In a commissioned lecture at Brooklyn Public Library, Mayor Mitch Landrieu, the New Orleans mayor who removed the city’s Confederate statues, confronts the racism that shapes us and argues for America to reckon with its past.
"There is a difference between remembrance of history and reverence for it." When Mitch Landrieu addressed the people of New Orleans in May 2017 about his decision to take down four Confederate monuments, including the statue of Robert E. Lee, he struck a nerve nationally, and his speech has now been heard or seen by millions across the country. In his first book, In the Shadow of Statues, out this spring, Mayor Landrieu examined his personal journey on race as well as the path he took to making the decision to remove the monuments, tackling the broader history of slavery, race and institutional inequities that still bedevil America, and traced his personal relationship to this history. His father, as state legislator and mayor, was a huge force in the integration of New Orleans in the 1960s and 1970s. Landrieu grew up with a progressive education in one of the nation's most racially divided cities, but even he had to relearn Southern history as it really happened.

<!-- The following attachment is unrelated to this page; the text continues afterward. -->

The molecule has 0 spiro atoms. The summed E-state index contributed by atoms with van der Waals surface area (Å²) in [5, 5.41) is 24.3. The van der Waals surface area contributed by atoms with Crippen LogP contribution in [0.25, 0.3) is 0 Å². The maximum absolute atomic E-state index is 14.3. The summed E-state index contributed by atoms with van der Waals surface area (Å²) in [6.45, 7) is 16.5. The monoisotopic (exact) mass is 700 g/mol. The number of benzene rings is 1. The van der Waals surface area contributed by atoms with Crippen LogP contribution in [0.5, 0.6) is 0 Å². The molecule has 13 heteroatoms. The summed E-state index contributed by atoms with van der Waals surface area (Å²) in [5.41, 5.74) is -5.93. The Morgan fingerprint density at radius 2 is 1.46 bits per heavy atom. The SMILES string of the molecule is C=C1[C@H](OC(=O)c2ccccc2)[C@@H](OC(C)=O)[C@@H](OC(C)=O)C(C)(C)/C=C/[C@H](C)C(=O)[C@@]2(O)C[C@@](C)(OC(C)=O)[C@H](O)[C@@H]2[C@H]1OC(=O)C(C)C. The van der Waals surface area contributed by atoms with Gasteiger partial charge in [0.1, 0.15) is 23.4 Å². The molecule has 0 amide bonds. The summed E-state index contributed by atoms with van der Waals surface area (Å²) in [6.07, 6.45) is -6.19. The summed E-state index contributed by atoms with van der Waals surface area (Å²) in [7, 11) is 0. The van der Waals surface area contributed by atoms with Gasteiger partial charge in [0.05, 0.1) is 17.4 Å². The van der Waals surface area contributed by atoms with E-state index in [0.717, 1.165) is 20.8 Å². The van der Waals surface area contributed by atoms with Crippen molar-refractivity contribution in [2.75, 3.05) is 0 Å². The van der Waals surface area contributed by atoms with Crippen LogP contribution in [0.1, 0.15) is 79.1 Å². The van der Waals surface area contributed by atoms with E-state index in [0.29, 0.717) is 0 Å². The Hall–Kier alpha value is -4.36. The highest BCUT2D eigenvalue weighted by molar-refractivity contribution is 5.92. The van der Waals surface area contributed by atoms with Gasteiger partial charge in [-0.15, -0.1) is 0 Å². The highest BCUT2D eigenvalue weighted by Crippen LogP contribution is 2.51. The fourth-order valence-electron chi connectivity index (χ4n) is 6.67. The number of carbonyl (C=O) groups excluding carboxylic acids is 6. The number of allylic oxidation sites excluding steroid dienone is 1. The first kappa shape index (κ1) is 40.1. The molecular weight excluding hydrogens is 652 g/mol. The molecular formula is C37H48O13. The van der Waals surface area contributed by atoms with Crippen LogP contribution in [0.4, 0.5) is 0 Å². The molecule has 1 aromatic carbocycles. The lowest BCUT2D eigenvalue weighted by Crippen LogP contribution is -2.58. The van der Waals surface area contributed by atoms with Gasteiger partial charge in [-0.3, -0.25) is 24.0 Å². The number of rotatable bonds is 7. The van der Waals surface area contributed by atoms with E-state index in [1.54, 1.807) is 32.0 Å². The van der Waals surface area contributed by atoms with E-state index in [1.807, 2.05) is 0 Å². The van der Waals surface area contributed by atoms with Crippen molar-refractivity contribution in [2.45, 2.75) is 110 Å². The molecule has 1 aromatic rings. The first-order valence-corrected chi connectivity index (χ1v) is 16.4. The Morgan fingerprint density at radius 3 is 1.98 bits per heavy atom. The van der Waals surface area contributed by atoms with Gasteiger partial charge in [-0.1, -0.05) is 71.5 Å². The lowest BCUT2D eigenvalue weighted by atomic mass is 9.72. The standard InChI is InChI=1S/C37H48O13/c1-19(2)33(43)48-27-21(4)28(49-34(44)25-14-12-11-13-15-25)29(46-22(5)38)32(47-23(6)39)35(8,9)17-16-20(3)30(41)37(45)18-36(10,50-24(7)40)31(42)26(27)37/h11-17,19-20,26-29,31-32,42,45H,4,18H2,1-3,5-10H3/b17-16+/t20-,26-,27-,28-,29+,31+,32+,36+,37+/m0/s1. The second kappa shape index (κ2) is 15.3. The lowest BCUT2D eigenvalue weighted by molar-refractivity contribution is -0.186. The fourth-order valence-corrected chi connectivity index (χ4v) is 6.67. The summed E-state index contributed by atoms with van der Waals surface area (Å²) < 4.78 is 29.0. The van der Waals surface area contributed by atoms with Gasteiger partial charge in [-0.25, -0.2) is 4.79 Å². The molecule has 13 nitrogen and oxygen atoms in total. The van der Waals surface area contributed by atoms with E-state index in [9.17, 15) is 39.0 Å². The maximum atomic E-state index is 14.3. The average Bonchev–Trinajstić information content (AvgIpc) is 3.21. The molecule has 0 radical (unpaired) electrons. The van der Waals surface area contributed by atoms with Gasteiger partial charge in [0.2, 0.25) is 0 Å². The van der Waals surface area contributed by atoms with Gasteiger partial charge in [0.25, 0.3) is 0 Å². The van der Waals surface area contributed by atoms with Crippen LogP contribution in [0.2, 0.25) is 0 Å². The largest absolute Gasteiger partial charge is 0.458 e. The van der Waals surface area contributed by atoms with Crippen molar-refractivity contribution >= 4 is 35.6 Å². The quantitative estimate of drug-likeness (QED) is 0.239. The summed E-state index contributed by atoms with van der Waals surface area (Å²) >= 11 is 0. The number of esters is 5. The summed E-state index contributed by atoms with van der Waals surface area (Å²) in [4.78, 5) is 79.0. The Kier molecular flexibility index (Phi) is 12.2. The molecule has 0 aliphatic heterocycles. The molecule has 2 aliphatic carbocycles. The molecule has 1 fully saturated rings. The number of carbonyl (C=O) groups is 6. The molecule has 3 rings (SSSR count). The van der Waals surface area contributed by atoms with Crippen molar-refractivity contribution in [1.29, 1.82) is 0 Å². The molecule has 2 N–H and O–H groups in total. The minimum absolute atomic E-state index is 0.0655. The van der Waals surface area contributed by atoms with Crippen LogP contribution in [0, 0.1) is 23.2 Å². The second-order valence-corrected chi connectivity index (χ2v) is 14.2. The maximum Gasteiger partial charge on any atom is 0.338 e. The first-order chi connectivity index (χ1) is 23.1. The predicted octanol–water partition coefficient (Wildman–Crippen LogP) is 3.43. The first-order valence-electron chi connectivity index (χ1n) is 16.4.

His book has been described as unblinking memoir, history, and prescription for finally confronting America's most painful legacy, and the mayor’s Kahn Humanities lecture at Brooklyn Public Library will continue to press the national conversation about race in the age of Donald Trump, at a time when racism is resurgent with seemingly tacit approval from the highest levels of government and when too many Americans have a misplaced nostalgia for a time and place that never existed. Mayor Landrieu will be in conversation with Rob Fields. Fields is the President and Executive Director of Weeksville Heritage Center, a multidisciplinary museum dedicated to preserving the history of the 19th century African American community of Weeksville, Brooklyn, one of America’s many free black communities.
Click here to view this event at our BPL Presents page beginning from 7 PM, April 30, 2020. Please note: this program will be available for 24 hours. For more videos, please follow us on YouTube or Facebook.
The Kahn Humanities Lecture is made possible by The Kahn Endowment for Humanities Programs.